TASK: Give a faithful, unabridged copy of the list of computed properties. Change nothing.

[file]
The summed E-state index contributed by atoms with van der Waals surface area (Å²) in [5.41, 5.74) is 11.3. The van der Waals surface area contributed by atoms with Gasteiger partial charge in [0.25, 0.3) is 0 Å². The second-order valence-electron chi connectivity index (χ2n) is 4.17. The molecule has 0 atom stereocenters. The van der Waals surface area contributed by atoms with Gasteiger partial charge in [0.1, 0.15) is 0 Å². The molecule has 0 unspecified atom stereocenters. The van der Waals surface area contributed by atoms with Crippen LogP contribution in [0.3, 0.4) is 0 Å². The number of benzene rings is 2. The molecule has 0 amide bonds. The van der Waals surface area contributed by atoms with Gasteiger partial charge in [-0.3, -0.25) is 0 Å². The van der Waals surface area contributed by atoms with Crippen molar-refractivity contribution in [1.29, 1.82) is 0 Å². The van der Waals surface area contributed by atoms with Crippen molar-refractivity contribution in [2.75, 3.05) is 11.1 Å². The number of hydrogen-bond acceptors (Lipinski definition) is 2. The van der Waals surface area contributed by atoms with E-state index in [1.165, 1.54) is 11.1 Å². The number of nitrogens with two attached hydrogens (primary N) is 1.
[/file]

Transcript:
The summed E-state index contributed by atoms with van der Waals surface area (Å²) in [5.41, 5.74) is 11.3. The van der Waals surface area contributed by atoms with Gasteiger partial charge in [0.25, 0.3) is 0 Å². The second-order valence-electron chi connectivity index (χ2n) is 4.17. The molecule has 0 atom stereocenters. The van der Waals surface area contributed by atoms with Gasteiger partial charge in [0.1, 0.15) is 0 Å². The molecule has 0 unspecified atom stereocenters. The van der Waals surface area contributed by atoms with Crippen LogP contribution in [0.3, 0.4) is 0 Å². The number of benzene rings is 2. The molecule has 0 amide bonds. The van der Waals surface area contributed by atoms with Gasteiger partial charge in [-0.3, -0.25) is 0 Å². The van der Waals surface area contributed by atoms with Crippen molar-refractivity contribution in [1.29, 1.82) is 0 Å². The van der Waals surface area contributed by atoms with Crippen molar-refractivity contribution in [2.75, 3.05) is 11.1 Å². The number of hydrogen-bond acceptors (Lipinski definition) is 2. The van der Waals surface area contributed by atoms with E-state index in [1.165, 1.54) is 11.1 Å². The number of nitrogens with two attached hydrogens (primary N) is 1.